A new law requires all social workers in Dubai to be licensed by the Community Development Authority.
Social workers must now be licensed
DUBAI // A new ruling that makes licensing for social workers mandatory has been implemented to protect the city's most vulnerable.
All social workers must apply for a professional licence from the Community Development Authority (CDA) before July 2012, it was announced yesterday, in accordance with Dubai Government's Executive Decision No 20 of 2011.
"Our goal is to protect members of our community," said Dr Omar Al Muthanna, chief executive of the Social Regulatory and Licensing sector at the CDA. "There may be vulnerable groups in the community or those experiencing a vulnerable time in their life, and it's their right to be aided by professionals who can make sound decisions on their behalf when needed."
In passing the law, Dr Al Muthanna said, the Dubai Government considered recent events like the deaths of Ahmed Al Ali, an Emirati man who was misdiagnosed and refused treatment overseas, and Mohammed Saif Al Abdouli, an Emirati man who died after being denied his social welfare payment.
Social workers - including therapists, counsellors, case workers at the Ministry of Social Affairs and special needs teachers - will only be given licences if they have a tertiary qualification from an accredited university and one year's experience in the field.
Only volunteers are exempted from the licence, which will be issued for free, and must be renewed every two years.
"We urge all social care professionals to apply for the mandatory licence, which will help us to establish a strong database of social service professionals," he said.
"We were able to get some numbers from other government departments about those who fit the social worker category and it is approximately 400, but obviously we expect that number is far higher," said Dr Al Muthanna.
"Our applications forms are ready and once we have a detailed registry, other sectors will also benefit from the information and we can identify if there are enough professionals and if there are risk areas."
The CDA will collaborate with other government bodies to provide work experience and training for new graduates, so that they can also be considered for licences.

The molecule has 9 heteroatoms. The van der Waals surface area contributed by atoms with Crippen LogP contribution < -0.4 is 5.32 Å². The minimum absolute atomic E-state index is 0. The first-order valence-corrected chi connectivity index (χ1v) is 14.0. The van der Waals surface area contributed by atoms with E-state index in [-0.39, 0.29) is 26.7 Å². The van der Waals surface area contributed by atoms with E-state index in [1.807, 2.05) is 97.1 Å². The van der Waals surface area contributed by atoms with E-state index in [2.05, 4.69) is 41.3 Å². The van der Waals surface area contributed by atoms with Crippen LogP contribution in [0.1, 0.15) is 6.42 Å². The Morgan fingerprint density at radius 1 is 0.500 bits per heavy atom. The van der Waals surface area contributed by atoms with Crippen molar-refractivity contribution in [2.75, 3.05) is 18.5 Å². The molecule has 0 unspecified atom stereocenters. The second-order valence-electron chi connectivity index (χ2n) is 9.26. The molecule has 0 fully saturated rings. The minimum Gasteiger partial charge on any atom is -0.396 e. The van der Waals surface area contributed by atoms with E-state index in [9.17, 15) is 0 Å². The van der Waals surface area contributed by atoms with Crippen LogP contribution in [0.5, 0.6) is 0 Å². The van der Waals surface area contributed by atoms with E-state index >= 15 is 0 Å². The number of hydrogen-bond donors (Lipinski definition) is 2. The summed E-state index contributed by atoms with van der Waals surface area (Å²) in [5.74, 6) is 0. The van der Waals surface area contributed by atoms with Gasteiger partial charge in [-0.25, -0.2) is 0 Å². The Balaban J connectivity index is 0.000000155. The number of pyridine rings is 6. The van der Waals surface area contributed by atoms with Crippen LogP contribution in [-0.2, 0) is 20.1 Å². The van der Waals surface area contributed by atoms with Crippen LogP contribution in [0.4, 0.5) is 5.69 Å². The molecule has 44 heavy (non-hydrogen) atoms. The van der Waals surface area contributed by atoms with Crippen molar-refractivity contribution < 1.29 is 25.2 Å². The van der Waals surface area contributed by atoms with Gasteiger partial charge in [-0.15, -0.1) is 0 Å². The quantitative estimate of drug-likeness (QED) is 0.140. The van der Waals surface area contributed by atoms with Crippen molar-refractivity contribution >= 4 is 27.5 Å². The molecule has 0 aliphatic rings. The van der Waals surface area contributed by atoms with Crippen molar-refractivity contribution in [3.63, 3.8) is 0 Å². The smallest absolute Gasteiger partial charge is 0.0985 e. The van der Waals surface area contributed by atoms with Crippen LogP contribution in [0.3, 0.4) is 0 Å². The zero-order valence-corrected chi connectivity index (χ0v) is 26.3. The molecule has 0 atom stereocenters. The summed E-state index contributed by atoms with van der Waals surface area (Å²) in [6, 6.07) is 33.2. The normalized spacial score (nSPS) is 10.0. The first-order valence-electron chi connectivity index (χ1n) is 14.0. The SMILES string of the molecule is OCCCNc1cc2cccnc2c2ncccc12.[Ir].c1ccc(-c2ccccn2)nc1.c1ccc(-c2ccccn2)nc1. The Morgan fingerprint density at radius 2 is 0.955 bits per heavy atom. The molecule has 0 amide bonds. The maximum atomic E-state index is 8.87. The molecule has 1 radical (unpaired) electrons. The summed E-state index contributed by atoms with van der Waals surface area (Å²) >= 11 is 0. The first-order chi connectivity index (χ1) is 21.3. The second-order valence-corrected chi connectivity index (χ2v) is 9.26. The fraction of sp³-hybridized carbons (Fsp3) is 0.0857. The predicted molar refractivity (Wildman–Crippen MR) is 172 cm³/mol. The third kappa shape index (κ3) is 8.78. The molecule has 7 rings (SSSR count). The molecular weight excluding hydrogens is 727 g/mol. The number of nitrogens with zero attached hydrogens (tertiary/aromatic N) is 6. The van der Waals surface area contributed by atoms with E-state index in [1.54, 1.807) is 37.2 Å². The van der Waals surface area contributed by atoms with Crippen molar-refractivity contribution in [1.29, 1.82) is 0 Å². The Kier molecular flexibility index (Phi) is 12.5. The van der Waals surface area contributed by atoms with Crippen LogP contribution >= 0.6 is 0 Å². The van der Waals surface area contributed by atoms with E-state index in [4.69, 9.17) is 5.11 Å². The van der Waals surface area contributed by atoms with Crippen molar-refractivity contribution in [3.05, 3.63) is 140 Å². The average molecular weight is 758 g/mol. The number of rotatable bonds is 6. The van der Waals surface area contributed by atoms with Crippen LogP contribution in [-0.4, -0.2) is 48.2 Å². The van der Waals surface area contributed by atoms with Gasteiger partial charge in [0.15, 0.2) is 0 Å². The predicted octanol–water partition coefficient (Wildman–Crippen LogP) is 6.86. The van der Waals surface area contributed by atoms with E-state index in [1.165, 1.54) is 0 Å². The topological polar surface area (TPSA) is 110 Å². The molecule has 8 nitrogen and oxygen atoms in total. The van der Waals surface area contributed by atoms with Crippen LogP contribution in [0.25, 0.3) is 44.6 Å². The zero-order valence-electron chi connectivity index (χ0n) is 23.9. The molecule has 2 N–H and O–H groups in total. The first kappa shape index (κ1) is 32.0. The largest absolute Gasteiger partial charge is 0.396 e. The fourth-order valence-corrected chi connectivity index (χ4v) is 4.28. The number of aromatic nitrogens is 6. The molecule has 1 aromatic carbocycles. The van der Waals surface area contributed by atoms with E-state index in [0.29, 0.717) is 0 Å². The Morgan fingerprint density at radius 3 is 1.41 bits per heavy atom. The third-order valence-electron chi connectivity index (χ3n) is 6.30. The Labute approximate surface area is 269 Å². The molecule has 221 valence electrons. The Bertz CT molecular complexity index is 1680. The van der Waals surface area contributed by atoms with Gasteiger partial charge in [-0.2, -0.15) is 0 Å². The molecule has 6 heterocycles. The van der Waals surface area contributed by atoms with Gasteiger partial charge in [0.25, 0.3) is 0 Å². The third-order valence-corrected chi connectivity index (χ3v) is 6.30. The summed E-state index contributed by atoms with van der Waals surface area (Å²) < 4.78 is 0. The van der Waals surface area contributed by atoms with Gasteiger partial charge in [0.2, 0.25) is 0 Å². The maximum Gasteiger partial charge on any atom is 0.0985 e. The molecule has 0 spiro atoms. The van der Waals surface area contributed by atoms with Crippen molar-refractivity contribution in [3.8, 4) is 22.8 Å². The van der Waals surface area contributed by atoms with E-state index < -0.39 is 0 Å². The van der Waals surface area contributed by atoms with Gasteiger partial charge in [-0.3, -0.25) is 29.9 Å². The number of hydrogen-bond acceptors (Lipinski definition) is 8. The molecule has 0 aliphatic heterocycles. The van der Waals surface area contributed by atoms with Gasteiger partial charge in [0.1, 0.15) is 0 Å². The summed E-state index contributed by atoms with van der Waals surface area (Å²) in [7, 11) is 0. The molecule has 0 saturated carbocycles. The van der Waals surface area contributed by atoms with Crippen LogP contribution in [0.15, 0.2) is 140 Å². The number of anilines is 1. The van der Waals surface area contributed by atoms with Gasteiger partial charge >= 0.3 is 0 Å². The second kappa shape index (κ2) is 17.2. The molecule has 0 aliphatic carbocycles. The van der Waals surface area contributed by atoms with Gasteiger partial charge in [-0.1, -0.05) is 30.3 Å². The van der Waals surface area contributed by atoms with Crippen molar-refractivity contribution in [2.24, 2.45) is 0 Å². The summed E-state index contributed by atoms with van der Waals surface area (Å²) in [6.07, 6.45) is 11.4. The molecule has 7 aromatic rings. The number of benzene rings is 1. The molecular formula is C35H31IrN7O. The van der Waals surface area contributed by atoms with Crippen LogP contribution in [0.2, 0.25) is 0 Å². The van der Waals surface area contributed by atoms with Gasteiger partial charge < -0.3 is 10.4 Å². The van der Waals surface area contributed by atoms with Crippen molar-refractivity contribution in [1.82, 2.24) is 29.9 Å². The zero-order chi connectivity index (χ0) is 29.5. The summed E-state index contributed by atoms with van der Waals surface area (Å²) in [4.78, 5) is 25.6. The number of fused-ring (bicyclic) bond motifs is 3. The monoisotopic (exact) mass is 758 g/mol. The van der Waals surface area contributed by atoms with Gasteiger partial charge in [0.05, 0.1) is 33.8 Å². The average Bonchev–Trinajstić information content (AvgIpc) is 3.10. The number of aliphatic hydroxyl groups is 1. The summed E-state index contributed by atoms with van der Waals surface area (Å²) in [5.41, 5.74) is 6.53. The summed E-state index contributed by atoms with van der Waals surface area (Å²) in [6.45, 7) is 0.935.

"With accurate data on social care professionals we will be able to identify the areas that need improvement, provide adequate training, and further promote social development," said Dr Al Muthanna.
The CDA will carry out regular inspections across the city, including free zones, to ensure social care professionals are licensed and following regulations. After July 2012, unlicensed operators will be fined up to Dh5,000.
Professionals in the field of social care welcomed the news, saying the ruling was long overdue.
Dr Roghy McCarthy, a clinical psychologist at the Counselling and Development Clinic in Dubai, said she hoped the law would put a stop to people working illegally.
"A lot of therapists are working beyond their boundaries and against the law. Some do not want to refer their clients and offer services that they are not qualified to give," said Mrs McCarthy. "This is such a good move by the government because many problems will be addressed."
Aya Pamela Geralde, who looks after licensing at Lifeworks Counselling and Development, said she heard last year that the law was coming, when the CDA ran an awareness campaign. "Now that it has been announced we can approach CDA directly," said Ms Geralde. "It's a good move."
Carolina Tovar, executive director and co-founder of the Child Early Intervention Medical Centre, said the situation in Dubai was "scary".
"We've had a few cases of people using false identification or someone else's licence and wanting to work with the kids," she said. "I think this country needs policing to protect the rights of children and the community."